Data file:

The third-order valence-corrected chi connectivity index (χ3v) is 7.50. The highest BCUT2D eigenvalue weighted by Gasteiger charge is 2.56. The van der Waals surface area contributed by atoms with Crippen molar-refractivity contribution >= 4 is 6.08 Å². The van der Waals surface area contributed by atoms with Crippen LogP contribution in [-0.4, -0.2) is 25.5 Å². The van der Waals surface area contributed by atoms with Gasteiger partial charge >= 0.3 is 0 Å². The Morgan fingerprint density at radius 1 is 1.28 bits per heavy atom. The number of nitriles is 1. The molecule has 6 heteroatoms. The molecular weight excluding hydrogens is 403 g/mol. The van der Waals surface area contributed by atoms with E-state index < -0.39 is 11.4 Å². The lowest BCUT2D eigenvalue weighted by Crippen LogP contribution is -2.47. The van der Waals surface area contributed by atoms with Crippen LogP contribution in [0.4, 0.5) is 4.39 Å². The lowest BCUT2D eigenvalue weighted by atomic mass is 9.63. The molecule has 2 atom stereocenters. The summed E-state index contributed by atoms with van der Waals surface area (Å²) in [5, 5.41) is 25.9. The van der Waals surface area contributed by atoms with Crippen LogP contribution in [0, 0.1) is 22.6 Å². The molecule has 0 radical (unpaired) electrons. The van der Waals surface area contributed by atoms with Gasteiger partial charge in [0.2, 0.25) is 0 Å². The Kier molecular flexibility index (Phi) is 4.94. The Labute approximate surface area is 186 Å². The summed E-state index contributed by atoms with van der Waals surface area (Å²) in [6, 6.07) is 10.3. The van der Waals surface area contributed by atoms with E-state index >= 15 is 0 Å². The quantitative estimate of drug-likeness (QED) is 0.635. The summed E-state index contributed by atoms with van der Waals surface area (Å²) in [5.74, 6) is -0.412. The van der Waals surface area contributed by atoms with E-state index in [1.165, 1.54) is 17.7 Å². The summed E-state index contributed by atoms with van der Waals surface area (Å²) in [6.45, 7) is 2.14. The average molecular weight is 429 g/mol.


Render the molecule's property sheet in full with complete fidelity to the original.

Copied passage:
The third-order valence-corrected chi connectivity index (χ3v) is 7.50. The highest BCUT2D eigenvalue weighted by Gasteiger charge is 2.56. The van der Waals surface area contributed by atoms with Crippen molar-refractivity contribution >= 4 is 6.08 Å². The van der Waals surface area contributed by atoms with Crippen LogP contribution in [-0.4, -0.2) is 25.5 Å². The van der Waals surface area contributed by atoms with Gasteiger partial charge >= 0.3 is 0 Å². The Morgan fingerprint density at radius 1 is 1.28 bits per heavy atom. The number of nitriles is 1. The molecule has 6 heteroatoms. The molecular weight excluding hydrogens is 403 g/mol. The van der Waals surface area contributed by atoms with E-state index < -0.39 is 11.4 Å². The lowest BCUT2D eigenvalue weighted by Crippen LogP contribution is -2.47. The van der Waals surface area contributed by atoms with Crippen LogP contribution in [0.4, 0.5) is 4.39 Å². The lowest BCUT2D eigenvalue weighted by atomic mass is 9.63. The molecule has 2 atom stereocenters. The summed E-state index contributed by atoms with van der Waals surface area (Å²) in [5, 5.41) is 25.9. The van der Waals surface area contributed by atoms with Crippen LogP contribution in [0, 0.1) is 22.6 Å². The molecule has 0 radical (unpaired) electrons. The van der Waals surface area contributed by atoms with Gasteiger partial charge in [0.2, 0.25) is 0 Å². The Kier molecular flexibility index (Phi) is 4.94. The Labute approximate surface area is 186 Å². The summed E-state index contributed by atoms with van der Waals surface area (Å²) in [6, 6.07) is 10.3. The van der Waals surface area contributed by atoms with E-state index >= 15 is 0 Å². The quantitative estimate of drug-likeness (QED) is 0.635. The summed E-state index contributed by atoms with van der Waals surface area (Å²) in [5.74, 6) is -0.412. The van der Waals surface area contributed by atoms with E-state index in [1.165, 1.54) is 17.7 Å². The summed E-state index contributed by atoms with van der Waals surface area (Å²) in [6.45, 7) is 2.14. The average molecular weight is 429 g/mol.